Recently I've experienced three novel and important changes to my pastel work; the size of my surface, the type of surface and the tools I use. Most of my work since November of 2013 (around the time I began taking pastel seriously) was 12x16 inches or smaller, due to economic considerations. My reasoning was that I could get 10 sheets of pastel card in a pad for a reasonable price and I was pleased with the results. I was using good materials from Sennelier and my pictures seemed alive and interesting, more so than anything I made in college. Something I neglected though was the importance of working large. Larger scale works allow marks whose scope and thrust are un-attainable on a 7x10 pastel board. There is something more familiar with a scale that mirrors the dimensions of the human body, a spatial sympathy.
The next novelty was my use of Pastelmat surfaces. These heavy coated pastel papers were unlike the gritty Sennelier La carte card I have grown to adore. The surface was not on initial inspection rough or sanded like many other pastel surfaces. Pastelmat has almost a leather like texture to it, with no free abrasive particles to come loose from the substrate, like the cork flakes of Sennelier's card. Pastelmat has an incredible ability to hold onto color, which really surprised me. An area can be rubbed with your finger with much less disruption of the image than you'd get with Sennelier or Ampersand Pastel-board (I am still fond of both these surfaces for different reasons). Pastelmat comes in a variety of nice colors and costs less than Sennelier, so it is in the running for my new favorite pastel surface.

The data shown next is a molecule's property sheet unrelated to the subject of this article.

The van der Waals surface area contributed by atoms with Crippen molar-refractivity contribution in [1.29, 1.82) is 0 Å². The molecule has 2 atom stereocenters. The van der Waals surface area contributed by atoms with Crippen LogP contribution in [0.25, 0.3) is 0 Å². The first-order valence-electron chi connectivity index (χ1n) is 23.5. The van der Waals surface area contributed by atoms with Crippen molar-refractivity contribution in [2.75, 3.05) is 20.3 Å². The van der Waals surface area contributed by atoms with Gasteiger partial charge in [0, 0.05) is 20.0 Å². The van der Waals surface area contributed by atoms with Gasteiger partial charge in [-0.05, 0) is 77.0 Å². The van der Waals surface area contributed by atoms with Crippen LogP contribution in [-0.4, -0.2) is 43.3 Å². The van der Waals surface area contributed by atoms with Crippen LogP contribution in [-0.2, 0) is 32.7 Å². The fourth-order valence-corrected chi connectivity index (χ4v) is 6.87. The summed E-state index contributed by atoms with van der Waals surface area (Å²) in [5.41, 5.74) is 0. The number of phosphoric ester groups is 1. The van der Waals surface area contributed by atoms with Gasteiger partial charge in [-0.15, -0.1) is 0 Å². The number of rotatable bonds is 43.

The third new addition to my pastel painting process is the use of Sofft Tools in conjunction with PanPastels. PanPastels are simply pastels in shallow cylindrical containers that are applied with foam applicators. The Sofft Tools are really the star here though. These foam tools offer a degree of control and mark making not permitted by simple use of one's pastel sticks and fingers or other blending devices. Sofft tools allow for much more painterly and expressive marks and don't merely blend the color, but transport it across the surface by really grabbing onto the pigments. Both distinct edges and diffuse, blurred shapes are attainable with the same tool. Additionally large areas can be covered quickly, using just the right amount of pigment, rather than rubbing a stick on its side until there is nothing left.
As I continue to delve into the world of pastel, I am increasingly satisfied with my decision to switch to this medium as my primary mode of painting, and recommend that every painter give it a try.
J0hn Hunter Speier
Recent work, and explorations of techniques, aesthetics and poetics.